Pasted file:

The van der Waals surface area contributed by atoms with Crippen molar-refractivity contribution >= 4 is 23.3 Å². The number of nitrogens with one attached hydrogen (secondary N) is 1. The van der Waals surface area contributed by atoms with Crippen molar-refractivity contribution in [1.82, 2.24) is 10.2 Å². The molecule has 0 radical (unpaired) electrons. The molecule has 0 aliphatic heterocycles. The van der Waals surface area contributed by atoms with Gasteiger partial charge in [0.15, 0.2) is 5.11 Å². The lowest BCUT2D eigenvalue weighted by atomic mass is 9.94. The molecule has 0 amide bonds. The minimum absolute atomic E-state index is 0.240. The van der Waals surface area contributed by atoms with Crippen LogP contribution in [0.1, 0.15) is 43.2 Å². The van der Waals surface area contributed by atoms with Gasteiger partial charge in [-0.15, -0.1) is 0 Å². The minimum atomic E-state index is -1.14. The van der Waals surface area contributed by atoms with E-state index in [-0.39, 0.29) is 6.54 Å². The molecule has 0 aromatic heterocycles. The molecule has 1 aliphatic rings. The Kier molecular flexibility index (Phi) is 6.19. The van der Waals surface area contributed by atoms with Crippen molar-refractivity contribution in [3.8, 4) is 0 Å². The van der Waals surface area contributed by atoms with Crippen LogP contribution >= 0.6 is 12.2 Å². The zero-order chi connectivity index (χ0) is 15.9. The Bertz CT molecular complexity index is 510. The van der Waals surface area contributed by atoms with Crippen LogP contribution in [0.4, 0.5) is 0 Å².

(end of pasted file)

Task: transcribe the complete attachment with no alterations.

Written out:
The van der Waals surface area contributed by atoms with Crippen molar-refractivity contribution >= 4 is 23.3 Å². The number of nitrogens with one attached hydrogen (secondary N) is 1. The van der Waals surface area contributed by atoms with Crippen molar-refractivity contribution in [1.82, 2.24) is 10.2 Å². The molecule has 0 radical (unpaired) electrons. The molecule has 0 aliphatic heterocycles. The van der Waals surface area contributed by atoms with Gasteiger partial charge in [0.15, 0.2) is 5.11 Å². The lowest BCUT2D eigenvalue weighted by atomic mass is 9.94. The molecule has 0 amide bonds. The minimum absolute atomic E-state index is 0.240. The van der Waals surface area contributed by atoms with Crippen LogP contribution in [0.1, 0.15) is 43.2 Å². The van der Waals surface area contributed by atoms with Gasteiger partial charge in [-0.15, -0.1) is 0 Å². The minimum atomic E-state index is -1.14. The van der Waals surface area contributed by atoms with E-state index in [-0.39, 0.29) is 6.54 Å². The molecule has 0 aromatic heterocycles. The molecule has 1 aliphatic rings. The Kier molecular flexibility index (Phi) is 6.19. The van der Waals surface area contributed by atoms with Crippen molar-refractivity contribution in [3.8, 4) is 0 Å². The van der Waals surface area contributed by atoms with Crippen LogP contribution >= 0.6 is 12.2 Å². The zero-order chi connectivity index (χ0) is 15.9. The Bertz CT molecular complexity index is 510. The van der Waals surface area contributed by atoms with Crippen LogP contribution in [0.4, 0.5) is 0 Å².